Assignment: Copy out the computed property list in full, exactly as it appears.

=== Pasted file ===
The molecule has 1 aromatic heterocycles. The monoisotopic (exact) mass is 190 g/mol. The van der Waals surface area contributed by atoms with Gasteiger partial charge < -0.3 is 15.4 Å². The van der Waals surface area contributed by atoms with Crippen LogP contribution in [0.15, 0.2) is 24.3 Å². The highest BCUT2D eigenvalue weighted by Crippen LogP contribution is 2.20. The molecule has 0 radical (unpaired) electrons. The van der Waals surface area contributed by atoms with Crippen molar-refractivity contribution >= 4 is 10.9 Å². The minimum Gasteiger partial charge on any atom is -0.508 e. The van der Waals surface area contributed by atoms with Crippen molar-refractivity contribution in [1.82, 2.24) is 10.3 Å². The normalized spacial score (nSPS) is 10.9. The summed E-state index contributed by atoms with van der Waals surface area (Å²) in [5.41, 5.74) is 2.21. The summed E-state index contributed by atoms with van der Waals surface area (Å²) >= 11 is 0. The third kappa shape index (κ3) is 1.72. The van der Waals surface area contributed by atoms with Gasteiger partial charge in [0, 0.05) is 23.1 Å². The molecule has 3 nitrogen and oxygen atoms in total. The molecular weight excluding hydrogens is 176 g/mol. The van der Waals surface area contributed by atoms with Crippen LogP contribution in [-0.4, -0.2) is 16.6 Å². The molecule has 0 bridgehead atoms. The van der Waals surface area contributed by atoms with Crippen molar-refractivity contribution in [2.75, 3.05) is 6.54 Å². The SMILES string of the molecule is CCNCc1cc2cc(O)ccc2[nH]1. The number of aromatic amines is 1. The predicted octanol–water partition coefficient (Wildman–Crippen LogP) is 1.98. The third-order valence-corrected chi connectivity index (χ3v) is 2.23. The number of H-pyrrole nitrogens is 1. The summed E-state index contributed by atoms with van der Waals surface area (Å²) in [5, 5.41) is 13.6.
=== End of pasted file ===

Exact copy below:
The molecule has 1 aromatic heterocycles. The monoisotopic (exact) mass is 190 g/mol. The van der Waals surface area contributed by atoms with Gasteiger partial charge < -0.3 is 15.4 Å². The van der Waals surface area contributed by atoms with Crippen LogP contribution in [0.15, 0.2) is 24.3 Å². The highest BCUT2D eigenvalue weighted by Crippen LogP contribution is 2.20. The molecule has 0 radical (unpaired) electrons. The van der Waals surface area contributed by atoms with Crippen molar-refractivity contribution >= 4 is 10.9 Å². The minimum Gasteiger partial charge on any atom is -0.508 e. The van der Waals surface area contributed by atoms with Crippen molar-refractivity contribution in [1.82, 2.24) is 10.3 Å². The normalized spacial score (nSPS) is 10.9. The summed E-state index contributed by atoms with van der Waals surface area (Å²) in [5.41, 5.74) is 2.21. The summed E-state index contributed by atoms with van der Waals surface area (Å²) >= 11 is 0. The third kappa shape index (κ3) is 1.72. The van der Waals surface area contributed by atoms with Gasteiger partial charge in [0, 0.05) is 23.1 Å². The molecule has 3 nitrogen and oxygen atoms in total. The molecular weight excluding hydrogens is 176 g/mol. The van der Waals surface area contributed by atoms with Crippen LogP contribution in [-0.4, -0.2) is 16.6 Å². The molecule has 0 bridgehead atoms. The van der Waals surface area contributed by atoms with Crippen molar-refractivity contribution in [2.75, 3.05) is 6.54 Å². The SMILES string of the molecule is CCNCc1cc2cc(O)ccc2[nH]1. The number of aromatic amines is 1. The predicted octanol–water partition coefficient (Wildman–Crippen LogP) is 1.98. The third-order valence-corrected chi connectivity index (χ3v) is 2.23. The number of H-pyrrole nitrogens is 1. The summed E-state index contributed by atoms with van der Waals surface area (Å²) in [5, 5.41) is 13.6.